Claire was dedicated to supporting deaf children to have the same opportunities in life as their hearing peers. She was a committed ambassador of Auditory Verbal UK, as its Chair of Trustees from 2013 to 2020, and she continued to support the charity until she sadly passed away in November 2022. As the mother of three children, two of whom are profoundly deaf and learnt to listen and talk at AVUK, Claire was, and remains, a source of inspiration to many families across the UK and internationally. 

In memory of the dedication and compassionate support Claire gave to others - together with her family - these awards recognise the outstanding achievements of deaf children and young people and the adults who have gone above and beyond to support them. 

Chris Campbell, Claire’s Husband, said: “As a family we couldn’t think of a better way of honouring Claire and it has been wonderful to read all the entries that have come in. They have all demonstrated truly outstanding achievements both proving what deaf children and young people can achieve as well as adults who are going above and beyond to support.

“It is clear that Claire’s passion and legacy to ensure all deaf children can achieve their potential, lives in on so many wonderful individuals and teams.” 

Finalists for the Children and Young Person Outstanding Achievement Award

This award recognises a deaf child or young person with hearing loss who, like Claire, has gone above and beyond to demonstrate that deaf children can achieve their potential.


James Galt was born profoundly deaf and received his cochlear implants aged eight. James’ love of football has taken him from joining a deaf football team age 11, after not fitting into other teams, to now, where he is head coach of Carlisle City Deaf FC. James has faced many challenges but consistently looked at other ways to progress and achieve his dreams. He has supported many other deaf players with British Sign Language interpretation, mentoring and volunteering at disability and special education needs football sessions. 

 Nominated by: parent

Katie Jane Laffey  was born profoundly deaf and wears one cochlear implant and one hearing aid.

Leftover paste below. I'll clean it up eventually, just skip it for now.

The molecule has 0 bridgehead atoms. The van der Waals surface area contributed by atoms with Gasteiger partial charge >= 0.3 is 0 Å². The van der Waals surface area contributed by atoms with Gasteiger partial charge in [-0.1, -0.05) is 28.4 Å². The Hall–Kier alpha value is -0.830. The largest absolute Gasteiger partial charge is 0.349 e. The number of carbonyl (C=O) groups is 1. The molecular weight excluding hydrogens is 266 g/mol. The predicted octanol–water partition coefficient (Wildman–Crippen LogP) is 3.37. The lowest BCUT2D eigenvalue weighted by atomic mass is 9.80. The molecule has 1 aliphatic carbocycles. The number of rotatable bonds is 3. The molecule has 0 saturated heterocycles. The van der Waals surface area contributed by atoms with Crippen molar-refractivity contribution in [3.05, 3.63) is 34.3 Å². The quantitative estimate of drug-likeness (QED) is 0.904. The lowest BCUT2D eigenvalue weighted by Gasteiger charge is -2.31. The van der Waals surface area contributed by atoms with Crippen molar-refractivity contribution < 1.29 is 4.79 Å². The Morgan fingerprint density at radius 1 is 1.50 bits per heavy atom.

She has excelled in sport playing hockey, netball and rounders at a high level as well as sharing her story to support and inform teachers about hearing loss.

Katie has also achieved great things during her education despite being diagnosed with Type 1 diabetes while at university. She has embraced university life playing many sports and also raising money for charity, including a virtual return English Channel Swim. After graduating this summer from Bath University Katie has secured a job with Shropshire County Council.

Nominated by: parent

Lauren Press was born profoundly deaf and received her cochlear implants as a baby. Described a “really sociable and with a lovely personality” she has a great passion for educating others about deafness as well as a having a drive and motivation dedicated to helping others understand deafness and to improve outcomes for all deaf children.  Currently studying English Language A Level she has found the module on language acquisition fascinating and made comparisons with her own language acquisitions as a deaf chid learning to listen and speak, and spoken about this with peers and teachers. She has a great attitude to learning and has developed an awareness of what works for her and how she learns best. She works tirelessly to advocate for both herself and others and is mentor to younger deaf children.

As well as leading fundraising activities at school Lauren has also spoken at a number of high-profile events highlighting what deaf young people can achieve including to audiences of MPs and the Department for Education. Lauren has never allowed her deafness to hold her back and is determined that other deaf young people should be supported to achieve their potential.

Nominated by: teacher

Idrees Juneja (7)  was diagnosed as profoundly deaf at birth and received bilateral cochlear implants.

He has made excellent progress with his listening and spoken language development.  In 2020, Idrees’ left cochlear implant failed which meant that he had to have a second cochlear implant surgery. Within two years of this surgery, his cochlear implant on the other side began to fail. He has not yet had this replaced and has significant difficulty understanding speech with his processor on this side. Despite this set back he continues to thrive, achieving 100% marks in all his key stage 2 national curriculum SATS: Maths arithmetic, reasoning, English, reading and writing. He was the only child in his year to do so.